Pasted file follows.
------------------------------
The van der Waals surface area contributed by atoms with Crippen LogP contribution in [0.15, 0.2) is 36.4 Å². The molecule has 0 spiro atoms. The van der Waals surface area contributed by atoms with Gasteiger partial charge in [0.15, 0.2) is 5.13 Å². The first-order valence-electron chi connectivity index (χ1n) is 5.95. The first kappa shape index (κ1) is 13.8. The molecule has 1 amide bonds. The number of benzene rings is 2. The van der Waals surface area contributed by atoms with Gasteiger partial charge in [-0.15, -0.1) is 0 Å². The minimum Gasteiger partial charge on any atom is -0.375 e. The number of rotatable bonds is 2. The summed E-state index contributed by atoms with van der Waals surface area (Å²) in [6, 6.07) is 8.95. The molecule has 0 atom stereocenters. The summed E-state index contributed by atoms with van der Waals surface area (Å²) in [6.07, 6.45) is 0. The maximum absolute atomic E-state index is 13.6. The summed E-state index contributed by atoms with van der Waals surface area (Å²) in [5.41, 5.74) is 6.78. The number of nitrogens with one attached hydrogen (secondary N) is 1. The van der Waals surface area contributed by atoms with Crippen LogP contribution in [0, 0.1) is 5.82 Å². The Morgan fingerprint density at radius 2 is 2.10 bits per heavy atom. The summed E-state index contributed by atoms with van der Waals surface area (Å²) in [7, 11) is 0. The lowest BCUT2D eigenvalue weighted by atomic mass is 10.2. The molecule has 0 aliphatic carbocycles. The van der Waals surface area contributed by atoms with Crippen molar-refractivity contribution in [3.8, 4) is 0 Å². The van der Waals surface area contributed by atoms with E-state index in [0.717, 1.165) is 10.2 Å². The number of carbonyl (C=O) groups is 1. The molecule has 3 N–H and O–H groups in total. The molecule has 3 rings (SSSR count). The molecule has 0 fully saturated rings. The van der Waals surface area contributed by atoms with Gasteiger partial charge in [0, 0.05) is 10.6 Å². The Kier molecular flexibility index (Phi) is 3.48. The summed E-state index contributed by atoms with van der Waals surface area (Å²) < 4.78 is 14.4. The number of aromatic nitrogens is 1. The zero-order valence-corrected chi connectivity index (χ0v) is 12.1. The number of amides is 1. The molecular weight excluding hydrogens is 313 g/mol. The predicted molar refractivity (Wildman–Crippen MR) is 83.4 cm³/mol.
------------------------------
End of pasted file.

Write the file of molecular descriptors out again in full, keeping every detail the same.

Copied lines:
The van der Waals surface area contributed by atoms with Crippen LogP contribution in [0.15, 0.2) is 36.4 Å². The molecule has 0 spiro atoms. The van der Waals surface area contributed by atoms with Gasteiger partial charge in [0.15, 0.2) is 5.13 Å². The first-order valence-electron chi connectivity index (χ1n) is 5.95. The first kappa shape index (κ1) is 13.8. The molecule has 1 amide bonds. The number of benzene rings is 2. The van der Waals surface area contributed by atoms with Gasteiger partial charge in [-0.15, -0.1) is 0 Å². The minimum Gasteiger partial charge on any atom is -0.375 e. The number of rotatable bonds is 2. The summed E-state index contributed by atoms with van der Waals surface area (Å²) in [6, 6.07) is 8.95. The molecule has 0 atom stereocenters. The summed E-state index contributed by atoms with van der Waals surface area (Å²) in [6.07, 6.45) is 0. The maximum absolute atomic E-state index is 13.6. The summed E-state index contributed by atoms with van der Waals surface area (Å²) in [5.41, 5.74) is 6.78. The number of nitrogens with one attached hydrogen (secondary N) is 1. The van der Waals surface area contributed by atoms with Crippen LogP contribution in [0, 0.1) is 5.82 Å². The Morgan fingerprint density at radius 2 is 2.10 bits per heavy atom. The summed E-state index contributed by atoms with van der Waals surface area (Å²) in [7, 11) is 0. The lowest BCUT2D eigenvalue weighted by atomic mass is 10.2. The molecule has 0 aliphatic carbocycles. The van der Waals surface area contributed by atoms with Crippen molar-refractivity contribution in [3.8, 4) is 0 Å². The van der Waals surface area contributed by atoms with E-state index in [0.717, 1.165) is 10.2 Å². The number of carbonyl (C=O) groups is 1. The molecule has 3 N–H and O–H groups in total. The molecule has 3 rings (SSSR count). The molecule has 0 fully saturated rings. The van der Waals surface area contributed by atoms with Gasteiger partial charge in [0, 0.05) is 10.6 Å². The Kier molecular flexibility index (Phi) is 3.48. The summed E-state index contributed by atoms with van der Waals surface area (Å²) < 4.78 is 14.4. The number of aromatic nitrogens is 1. The zero-order valence-corrected chi connectivity index (χ0v) is 12.1. The number of amides is 1. The molecular weight excluding hydrogens is 313 g/mol. The predicted molar refractivity (Wildman–Crippen MR) is 83.4 cm³/mol.